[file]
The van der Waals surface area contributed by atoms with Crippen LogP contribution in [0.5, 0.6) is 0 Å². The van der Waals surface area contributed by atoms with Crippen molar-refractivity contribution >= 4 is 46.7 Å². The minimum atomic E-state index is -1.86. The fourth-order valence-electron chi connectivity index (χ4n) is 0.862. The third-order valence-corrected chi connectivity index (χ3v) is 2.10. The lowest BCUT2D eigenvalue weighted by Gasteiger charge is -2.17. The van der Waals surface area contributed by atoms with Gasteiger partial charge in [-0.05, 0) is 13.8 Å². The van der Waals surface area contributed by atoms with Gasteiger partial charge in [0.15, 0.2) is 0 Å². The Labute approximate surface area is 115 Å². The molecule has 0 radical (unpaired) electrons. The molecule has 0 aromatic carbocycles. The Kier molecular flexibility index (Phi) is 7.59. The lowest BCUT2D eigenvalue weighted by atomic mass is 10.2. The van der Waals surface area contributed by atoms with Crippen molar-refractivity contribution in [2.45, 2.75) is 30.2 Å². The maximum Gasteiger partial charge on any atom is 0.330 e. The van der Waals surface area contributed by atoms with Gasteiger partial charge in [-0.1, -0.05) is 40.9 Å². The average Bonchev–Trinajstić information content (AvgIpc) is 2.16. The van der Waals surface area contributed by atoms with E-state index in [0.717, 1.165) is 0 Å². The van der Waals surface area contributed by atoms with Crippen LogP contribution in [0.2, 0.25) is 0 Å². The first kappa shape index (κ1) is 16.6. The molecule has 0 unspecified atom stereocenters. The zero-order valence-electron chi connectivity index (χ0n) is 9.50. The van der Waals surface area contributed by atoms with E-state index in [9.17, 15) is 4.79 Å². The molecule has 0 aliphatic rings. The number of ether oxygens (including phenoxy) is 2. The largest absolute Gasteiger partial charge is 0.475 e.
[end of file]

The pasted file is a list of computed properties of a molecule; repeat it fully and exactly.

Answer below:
The van der Waals surface area contributed by atoms with Crippen LogP contribution in [0.5, 0.6) is 0 Å². The van der Waals surface area contributed by atoms with Crippen molar-refractivity contribution >= 4 is 46.7 Å². The minimum atomic E-state index is -1.86. The fourth-order valence-electron chi connectivity index (χ4n) is 0.862. The third-order valence-corrected chi connectivity index (χ3v) is 2.10. The lowest BCUT2D eigenvalue weighted by Gasteiger charge is -2.17. The van der Waals surface area contributed by atoms with Gasteiger partial charge in [-0.05, 0) is 13.8 Å². The van der Waals surface area contributed by atoms with Gasteiger partial charge in [0.15, 0.2) is 0 Å². The Labute approximate surface area is 115 Å². The molecule has 0 radical (unpaired) electrons. The molecule has 0 aromatic carbocycles. The Kier molecular flexibility index (Phi) is 7.59. The lowest BCUT2D eigenvalue weighted by atomic mass is 10.2. The van der Waals surface area contributed by atoms with Crippen molar-refractivity contribution in [2.45, 2.75) is 30.2 Å². The maximum Gasteiger partial charge on any atom is 0.330 e. The van der Waals surface area contributed by atoms with Gasteiger partial charge in [-0.1, -0.05) is 40.9 Å². The average Bonchev–Trinajstić information content (AvgIpc) is 2.16. The van der Waals surface area contributed by atoms with E-state index in [0.717, 1.165) is 0 Å². The van der Waals surface area contributed by atoms with Crippen LogP contribution in [0.2, 0.25) is 0 Å². The first kappa shape index (κ1) is 16.6. The molecule has 0 unspecified atom stereocenters. The zero-order valence-electron chi connectivity index (χ0n) is 9.50. The van der Waals surface area contributed by atoms with E-state index in [9.17, 15) is 4.79 Å². The molecule has 0 aliphatic rings. The number of ether oxygens (including phenoxy) is 2. The largest absolute Gasteiger partial charge is 0.475 e.